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H-T Editorial Board

Making a difference in the life of a child

June 30, 2010, last update: 6/29 @ 7:42 pm
The Court Appointed Special Advocates program has distinct disadvantages in the scramble for volunteers.

First, it can be really hard work and work that is extremely important to do well. Second, it’s a commitment that takes significant training. Third, it’s not a volunteer opportunity that will get you into the paper, not that that’s a serious reason most people volunteer for any charitable enterprise. But be assured, there are no cute pictures of leaf rakers for seniors or box stackers at a soup kitchen in the CASA files.

In fact, the people who volunteer for the program can’t even talk about what they do, much less blather to a reporter about the details. That’s because their clients are children who desperately need a grown-up to watch out for their interests, often because there’s no one else who can do that.

The cases are hard. They most often involve court cases where a child has been removed from the home. The advocate researches the problem, interviews the family, writes a report. The report may be the deciding factor on whether the child finally goes home or not. The process is not a quick turnaround. CASA board member Janice Arveson has helped six kids in her five years of volunteering. She, of course, doesn’t talk about the details. But she could say to reporter Lindsey Erdody that “I have found it extremely rewarding because I know I’m making a difference for that child”.

Right now, there are more kids than advocates. The Help Wanted sign is out. Go to monroecountycasa.org to find out more. And if you really can’t be an advocate but still want to help, buy a ticket or a handful of them in the annual raffle of the CASA playhouse. They’re on sale at several locations, including Bloomington Hospital, Bloomington Hardware, the East Third Street fire station and at the CASA office in One City Centre at Seventh Street and College Avenue.

More CASA volunteers needed for increasing caseload

By Lindsey Erdody
June 28, 2010, last update: 6/28 @ 11:47 pm

This playhouse is the prize in a raffle to benefit Monroe County CASA. Courtesy photo

Case numbers are on the rise at Monroe County CASA, but volunteer numbers are not rising as fast. The local organization assists children during court hearings because they were removed from their homes. Since June 2008, the wait list numbers have increased 74 percent despite the increase from 58 court appointed special advocates to 72.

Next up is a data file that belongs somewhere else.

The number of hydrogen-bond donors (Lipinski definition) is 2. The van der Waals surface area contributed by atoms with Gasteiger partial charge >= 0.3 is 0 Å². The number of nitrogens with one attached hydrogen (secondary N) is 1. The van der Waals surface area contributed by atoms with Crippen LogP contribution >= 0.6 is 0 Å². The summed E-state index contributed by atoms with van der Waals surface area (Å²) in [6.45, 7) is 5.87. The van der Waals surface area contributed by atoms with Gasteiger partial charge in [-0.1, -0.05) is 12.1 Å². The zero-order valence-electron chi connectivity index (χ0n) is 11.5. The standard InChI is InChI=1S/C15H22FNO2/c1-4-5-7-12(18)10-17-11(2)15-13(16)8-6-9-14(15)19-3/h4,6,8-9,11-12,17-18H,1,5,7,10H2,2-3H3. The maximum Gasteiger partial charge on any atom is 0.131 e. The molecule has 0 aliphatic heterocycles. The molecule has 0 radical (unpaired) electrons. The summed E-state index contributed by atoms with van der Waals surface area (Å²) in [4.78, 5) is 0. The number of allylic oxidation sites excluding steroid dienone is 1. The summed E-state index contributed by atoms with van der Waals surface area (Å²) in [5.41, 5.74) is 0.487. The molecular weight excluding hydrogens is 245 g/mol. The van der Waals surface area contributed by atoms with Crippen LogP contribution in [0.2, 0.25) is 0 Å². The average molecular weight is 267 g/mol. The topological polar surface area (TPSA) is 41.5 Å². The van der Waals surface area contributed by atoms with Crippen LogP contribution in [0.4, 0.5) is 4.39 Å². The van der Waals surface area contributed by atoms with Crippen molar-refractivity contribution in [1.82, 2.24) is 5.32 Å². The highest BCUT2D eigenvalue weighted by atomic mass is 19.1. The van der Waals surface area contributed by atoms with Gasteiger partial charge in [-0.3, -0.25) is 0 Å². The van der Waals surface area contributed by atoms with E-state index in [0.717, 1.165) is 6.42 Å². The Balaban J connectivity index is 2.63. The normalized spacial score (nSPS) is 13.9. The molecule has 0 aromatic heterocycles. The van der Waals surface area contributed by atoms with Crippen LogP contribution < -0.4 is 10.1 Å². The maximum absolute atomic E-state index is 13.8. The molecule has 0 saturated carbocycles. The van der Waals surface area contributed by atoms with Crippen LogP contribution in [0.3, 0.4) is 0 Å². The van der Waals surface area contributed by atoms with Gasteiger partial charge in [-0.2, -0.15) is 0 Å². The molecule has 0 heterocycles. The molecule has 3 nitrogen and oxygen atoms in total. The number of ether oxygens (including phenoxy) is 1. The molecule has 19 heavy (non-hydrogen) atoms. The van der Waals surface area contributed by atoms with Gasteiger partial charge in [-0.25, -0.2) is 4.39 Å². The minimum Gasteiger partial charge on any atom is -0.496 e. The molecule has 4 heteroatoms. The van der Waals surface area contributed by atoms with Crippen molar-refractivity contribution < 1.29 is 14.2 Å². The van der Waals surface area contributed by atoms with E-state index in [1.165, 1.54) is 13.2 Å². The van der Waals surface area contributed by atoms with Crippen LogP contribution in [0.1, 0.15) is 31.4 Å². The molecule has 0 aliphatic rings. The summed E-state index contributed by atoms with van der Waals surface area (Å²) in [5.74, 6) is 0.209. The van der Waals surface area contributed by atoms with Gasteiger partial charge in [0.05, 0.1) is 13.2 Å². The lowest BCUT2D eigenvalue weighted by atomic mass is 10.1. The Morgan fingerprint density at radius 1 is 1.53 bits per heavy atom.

“Our case load has gone up a lot,” CASA volunteer and member of the board of directors Janice Arvesen said. The letters CASA stand for court appointed special advocate. Children are automatically assigned an advocate after the Department of Child Services has removed them from their home. The court process continues even if the child is added to the wait list.

“Children are on our wait list for three to four months,” assistant director of CASA Tiffany Kinney said. “Typically because we are four months out, a case is not going to close before we assign a CASA”. Arvesen has worked with the organization for about five years and has helped six children. “I wanted to be able to help children that were in a situation that was no making of their own,” she said. “I have found it extremely rewarding because I know I’m making a difference for that child”.

Each volunteer is assigned to one case at a time and works with one family. They are responsible for researching the case, meeting with the parents and the children and making safety recommendations to the court.

“We need to take care of these kids because they can’t take care of themselves,” Arvesen said. “It’s a responsibility that we all have”. “The average time commitment for CASAs is 10 to 15 hours per month”, Kinney said.

Volunteers must apply at the office and be interviewed. If chosen, they will go through training including child awareness and some legal education.

“It’s very involved but it’s excellent,” Arvesen said. Those interested in volunteering can apply now and the training process will begin in September. “All are needed and welcome,” Arvesen said. Kinney explained they look for people with good communication and writing skills and with an interest in helping children. In addition to needing volunteers, Arvesen said the organization always needs fundraising.

“It’s an ongoing need, especially as our case numbers rise,” she said. The Playhouse raffle is CASA’s current fundraiser that continues until Sept. 5. “It’s an adorable full-sized playhouse that kids play in,” Arvesen said. The Playhouse can be seen in the Fourth of July parade. Raffle tickets are available at the CASA office, Bloomington Hardware, Bloomington Hospital and the fire station on East Third Street. They can be purchased until Sept. 5. Tickets cost $2 for one, $5 for three, $10 for 10 and $20 for 25. “It helps us with our ongoing operations,” Kinney said.

70 cases in need of CASA volunteers
By Bethany Nolan
March 11, 2010

With 70 children waiting for people to advocate for them in the court system, CASA needs more volunteers – who will in turn need someone to supervise them.

That was the gist of an additional appropriation request before the Monroe County Council earlier this week, where Monroe Circuit Court Judge Steve Galvin asked for $10,000 to partially fund another part-time position for the Court Appointed Special Advocate organization.

CASA is a nonprofit program that trains volunteers to act as advocates in juvenile court for child victims of abuse and neglect. Monroe County funds 42 percent of the organization, and CASA fund-raises the remainder of its budget, director Kristin Bishay said.

Galvin said cases for Children in Need of Services rose from 112 in 2008 to 230 in 2009, meaning there aren’t enough volunteers to assist in each case. Bishay estimated there were 70 cases waiting for a CASA volunteer.

Galvin said he wasn’t sure why the case load had gone up, but said he was seeing more cases involving children with drug-addicted parents than he’s seen in the past. “Meth cases have dropped, but heroin is on the rise,” he said. “And our drug cases in general are on the rise.”

Bishay said CASA has two full-time and three part-time positions, and the additional $10,000 will fund part of the salary of a fourth part-time position. That person will supervise 25 volunteers, she said.